Yesterday was so fair and mild we lapsed into expecting more of the same for today, even through last night’s persistent drizzle. The area gets between 100 and 150 inches of rainfall annually, so odds on it should rain at least a couple of times in our week here.
The rain started yesterday late afternoon and didn’t let up until almost 2pm today. Now, after 4pm, rain is cranking up again. Nothing torrential, just a fine continuous drizzle into the trees above. We’ll get a huge droplet every few minutes from the branches, PLOMP on the skylight.
We set our alarm clock again last night, thinking we would arise early today and make it to Rialto Beach for morning low tide. The rain was especially noisy at alarm time so we cancelled plans and rolled over to enjoy another hour of sleep we probably didn’t need.
Last night’s Ranger program was artfully presented by Ian, another NPS Interpretive Ranger. He served in the Marines (“another form of camping”, he said) and has served as seasonal NPS staff five years.
We didn’t ask but might guess he teaches during the non-summer months. His presentation on Olympic National Park (ONP) geology was dynamic, professional, and engaging.
Ian described the difference between three other ranges and the Olympic Mountains (only the Olympics are non-volcanic). He explained the Olympic Mountains are home to 266 glaciers compared to 322 glaciers in the Cascade Mountains. And pointed out Mt Rainier, with only 26 glaciers, has more glacial mass than does all the combined glaciers in the Cascades.
He demonstrated to us the plate tectonics involved in pushing up the Olympics and forming the Pacific coast, as well as examining links between geology and Native American lore. Stories almost 3 centuries old are scientifically supported by geologic evidence found in Washington.
We enjoyed Ian’s talk and are glad he had a large turnout. The rain had intensified just before his scheduled program and so we started departing for our dry home. But we encountered several couples on their way into the amphitheatre and decided, “what the heck, we can weather it too.”
Our rain jackets and hoods kept our shirts and fleeces dry. We should have worn rain pants or carried some sort of tarp. Hey, an umbrella would’ve worked just fine.
This morning our clothes and jackets were dry and everything outside is soggy and puddly. We have one small bundle of firewood remaining and aren’t likely to try burning it this afternoon. Just not worth it when it’s still raining and we don’t have a rainfly (the awning faces away from the fire ring).
Perhaps the best question we fielded at our full-timing seminars this summer was about moisture control in the Airstream. Moisture is easy to generate and trap in a trailer. And it isn’t easy to remove, ‘specially when humidity is in the 90s.
Our answer to the person in the seminar was, try to prevent moisture build-up. We are careful to exhaust air from the trailer anytime we are showering or boiling water. The catalytic heater, the stove, or the oven all demand continuous fresh air and, at least, gravity venting.
The fresh air is REQUIRED for replacing depleted oxygen. And fresh air helps support an air current to exhaust additional moisture from cooking or showering. Have you ever entered someone’s camper when they have been heating with a portable catalytic heater without venting?
Even if out-of-doors is really moist, when I step into their camper it feels like a sauna to me. Propane, when burned in a direct-fire like a catalytic heater, releases a lot of water into the air. If we don’t vent it, it collects inside the camper.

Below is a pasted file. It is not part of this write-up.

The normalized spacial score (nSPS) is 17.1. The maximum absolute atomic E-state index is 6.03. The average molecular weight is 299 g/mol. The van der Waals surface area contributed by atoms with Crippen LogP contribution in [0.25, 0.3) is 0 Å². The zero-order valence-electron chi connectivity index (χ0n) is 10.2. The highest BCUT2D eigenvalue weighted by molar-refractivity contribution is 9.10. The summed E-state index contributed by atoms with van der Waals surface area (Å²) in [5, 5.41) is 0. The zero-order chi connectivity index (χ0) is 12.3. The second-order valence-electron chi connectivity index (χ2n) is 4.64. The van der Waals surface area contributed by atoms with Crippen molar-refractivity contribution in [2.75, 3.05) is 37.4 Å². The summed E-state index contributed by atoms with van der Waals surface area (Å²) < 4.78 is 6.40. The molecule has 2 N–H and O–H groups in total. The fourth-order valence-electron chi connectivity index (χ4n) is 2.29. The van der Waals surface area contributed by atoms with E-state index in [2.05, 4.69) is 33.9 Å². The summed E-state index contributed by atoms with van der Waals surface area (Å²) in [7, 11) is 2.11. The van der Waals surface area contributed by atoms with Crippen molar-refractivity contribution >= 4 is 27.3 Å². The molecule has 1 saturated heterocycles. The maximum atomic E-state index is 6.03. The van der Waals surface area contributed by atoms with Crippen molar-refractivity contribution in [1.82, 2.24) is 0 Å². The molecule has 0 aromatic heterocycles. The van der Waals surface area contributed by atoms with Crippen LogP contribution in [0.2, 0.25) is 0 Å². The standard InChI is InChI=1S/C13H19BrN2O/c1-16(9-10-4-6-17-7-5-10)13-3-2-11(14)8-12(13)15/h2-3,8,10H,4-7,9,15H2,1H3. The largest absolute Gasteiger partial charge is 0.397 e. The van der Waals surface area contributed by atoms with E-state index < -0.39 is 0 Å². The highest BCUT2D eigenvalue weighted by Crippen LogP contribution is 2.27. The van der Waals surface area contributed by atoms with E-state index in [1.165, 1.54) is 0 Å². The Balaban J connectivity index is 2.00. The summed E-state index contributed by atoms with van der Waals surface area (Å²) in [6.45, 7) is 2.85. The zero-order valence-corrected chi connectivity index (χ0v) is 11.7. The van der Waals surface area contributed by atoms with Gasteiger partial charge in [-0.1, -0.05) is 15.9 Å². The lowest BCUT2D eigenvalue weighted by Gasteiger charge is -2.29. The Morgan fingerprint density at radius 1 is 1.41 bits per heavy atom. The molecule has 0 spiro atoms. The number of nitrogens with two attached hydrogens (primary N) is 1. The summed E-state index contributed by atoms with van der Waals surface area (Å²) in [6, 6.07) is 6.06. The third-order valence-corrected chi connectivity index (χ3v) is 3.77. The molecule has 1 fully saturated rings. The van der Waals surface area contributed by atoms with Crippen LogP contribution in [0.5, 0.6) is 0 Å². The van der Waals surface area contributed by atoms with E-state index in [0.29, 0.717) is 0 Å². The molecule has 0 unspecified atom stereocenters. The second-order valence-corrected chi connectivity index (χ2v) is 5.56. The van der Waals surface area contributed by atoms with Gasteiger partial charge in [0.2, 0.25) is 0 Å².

If humidity is high enough then air cannot hold moisture in suspension and you see condensing moisture, the wetness on surfaces like the windows and sometimes walls. The relationship between humidity and air temperature is aptly described as dewpoint, which describes at what temperature the water will condense.
Condensing moisture in our camper can create dripping water down the windows and even into the walls. If we wet inside the walls our insulation will get wet and we have no ready means to remove that moisture. Result? High likelihood of mold formation within 72 hours or less.
Our best approach is to prevent moisture accumulations in our Airstream. Rain or shine and unless we are running the air conditioner (not often this summer) we always keep a window open and the rear roof vent open a few inches. Our Maxxair Fanmate allows us to keep the rear Fantastic Fan open continuously when we’re parked. It completely covers and overhangs the Fantastic Fan so rain, even heavy downpours, rarely causes the Fantastic Fan to trip its automatic rain closing cycle.
Today our windows’ inside surfaces have been lightly fogged at times. The indoor air feels damp — no, it IS damp. But we’re dry and warm, batteries are good, heat is on. No campfire, no plans to cook out tonight. A walk outside after dinner and we’ll be in for the night. We’re already packed up for our 200 mile trip tomorrow to Ocean Park, Washington.
We wouldn’t have been surprised to have fewer nice days than we have. But isn’t it lucky the weather has been so fair some of the time, so we had good lighting for yesterday’s marine life pictures?
Of course it rains a lot here. It feels right to find rain in and around a rain forest. The Hoh Rain Forest was wet and wonderful. The sunny morning at 2nd Beach was a nice surprise. Another time we can visit Rialto Beach and 3rd Beach.
Mora Campground in the ONP is a keeper. The rate (this year) is only $12 per night. The comfort stations sport flush toilets (although no showers). The sites are nicely spaced and are uniformly well-graded and pretty. And there’s a dump station. We’re close enough to LaPush and Forks, far enough from any highways, close to three rivers and four beaches.
This has been a great visit and again we leave ourselves something to come back for.
See you down the road!